Socinians not gaining a permanent habitation elsewhere, went to Poland, and were mixed up with these Churches for a time. Having at length attacked the doctrine of Christ's divinity, in the Synod of Petrikow, in 1565, they were required to secede from the Reformed Church. They were called Pinczovians, from the town of Pinczow, where the leaders resided. All who dissented from Popery were, in the seventeenth century, persecuted and deprived of churches and schools. This appears to have arisen from the conduct of Socinian students at Racow, in demolishing a statue of Christ extended on the cross. By a decree of the Polish Diet, 1638, their school and church were shut; and in 1658, all Socinians were banished from Poland. In 1661, this edict was renewed, and carried rigorously out.

Remnants of Presbyterianism are found in the homeland of Lasco and of Radzywill: 10 congregations, 6,000 adherents, sessions, and an annual synod.


The established religion in Russia is the Gr�co-Russian — the Orthodox Catholic faith. It separated from the See of Rome in 1054; all persons being authorised to read the Bible. The celibacy of the clergy is so strictly prohibited, that no priest can perform any spiritual function before he is married, nor after he becomes a widower. All religions, except that of the Jews, may be freely professed; but no member of the Russo-Greek Church is permitted to renounce his creed. Children of mixed marriages are brought up in the State faith. While only one in every thousand is a Presbyterian, every twentieth inhabitant is a Protestant; 70,000 or 80,000. are scattered, and form small congregations of the Reformed Church throughout the Empire, with firmer associations in Poland and Lithuania — vast distances hindering a closer governmental union.

THE GREEK EVANGELICAL CHURCH is the result of the labours of Dr. Ralopothakes from the Presbyterian Church of the United States, and Presbyterian in Constitution. The Local Synod consists of three ordained Greek evangelists under the supervision of the missionaries. The congregation at Athens has two elders and two deacons. Three stations are being organised into settled charges.


The Swedes received the gospel through Olaus Petri, a disciple of Luther. After Christiern, King of Denmark, was expelled, Gustavus Vasa was elevated to the throne. This heroic prince warmly seconded the efforts of Petri, 1523. Learned men were introduced. The people were instructed in the knowledge of the Scriptures in their own tongue. After discussions with and opposition from the bishops, the Reformed Religion, by the sanction of the national representatives, was established, and Popery overthrown.

In Denmark, Christiern, who was a cruel monarch, endeavoured by the Reformation only to increase his personal aggrandisement. He wished to possess himself of the powers of the bishops. By conspiracy, in 1523, he was deposed and banished, and Frederick Duke of Holstein enthroned. Preaching being encouraged, and liberty of conscience granted, the greater portion of the Danes abandoned Popery. Christian III completed their deliverance. Bishops were stripped of their power, and religion was properly settled by the aid of John Bugenhagen. Jealousy existing between the nobles and bishops, the latter were humbled. A large sum of money, collected by Arcimbold by the sale of indulgences, was laid hold of, 1536. A translation of the Scriptures into Danish was also effected.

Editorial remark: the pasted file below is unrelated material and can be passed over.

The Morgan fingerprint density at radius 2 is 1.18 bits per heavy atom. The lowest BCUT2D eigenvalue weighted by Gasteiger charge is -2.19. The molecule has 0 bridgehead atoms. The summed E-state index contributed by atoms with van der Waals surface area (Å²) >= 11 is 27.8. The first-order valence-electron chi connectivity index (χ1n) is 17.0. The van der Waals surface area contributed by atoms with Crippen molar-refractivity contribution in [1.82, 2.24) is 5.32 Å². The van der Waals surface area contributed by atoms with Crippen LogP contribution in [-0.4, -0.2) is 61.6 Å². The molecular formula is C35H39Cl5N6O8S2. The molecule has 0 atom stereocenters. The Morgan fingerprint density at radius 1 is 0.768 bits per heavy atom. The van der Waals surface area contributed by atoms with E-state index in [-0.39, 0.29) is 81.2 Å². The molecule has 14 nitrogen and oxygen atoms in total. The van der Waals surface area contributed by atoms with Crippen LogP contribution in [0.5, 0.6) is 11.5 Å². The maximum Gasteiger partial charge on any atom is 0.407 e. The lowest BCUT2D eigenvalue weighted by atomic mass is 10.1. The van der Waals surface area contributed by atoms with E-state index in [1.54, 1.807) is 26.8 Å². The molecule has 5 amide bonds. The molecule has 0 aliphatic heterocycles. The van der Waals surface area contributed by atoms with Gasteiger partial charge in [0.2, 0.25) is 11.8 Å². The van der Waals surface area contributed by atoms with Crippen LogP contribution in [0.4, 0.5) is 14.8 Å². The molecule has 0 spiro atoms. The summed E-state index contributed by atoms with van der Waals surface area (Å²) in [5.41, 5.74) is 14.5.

The Churches in Denmark, Sweden, and Norway, are all of them Lutheran, and are thus, by their standards, essentially presbyterial. In Denmark and Norway, for a century after the Reformation, some of these elements appeared in practice. The superintendents were chosen by the ministers, and the latter by the people. A kind of kirk-session, or parochial council, and also national synods, were held, in which the ministers were represented. But the influence of the civil magistrate, strong from the beginning, was steadily growing upon the Church, till the King, in 1660, assuming to himself all the sovereignty, also absorbed in his own person all ecclesiastical power. This has been changed by the introduction of new political constitutions, in Norway, 1814, in Denmark, 1848, so far, that the parliaments of the two countries have got parts of the legislative power in Church matters. The Church forms one of the State departments, the King governing it through an ecclesiastical Minister. The ministers and congregations have no voice. The Denmark constitution promised by a special law to arrange Church matters, but that has not been given. Norway received no such promise. Meantime a party of growing influence is trying to secure to the Church greater independence of the State, and a more presbyterial government. The doctrines of these Churches exclude belief in apostolic succession, and are opposed to the claims of an order greatly different from that of the ordinary ministry. Although the official title of superintendents was long retained, yet the name bishop remained in popular use, and found its way at last into the official documents. Thus the government of these Churches, as in those of the first three centuries, is a progression from that of Presbytery onward to Episcopacy and Erastian control — 'the results of a compromise,' writes an esteemed Scandinavian minister, 'between State and Church — struggling together within the bounds of both. This has been supreme since 1660.'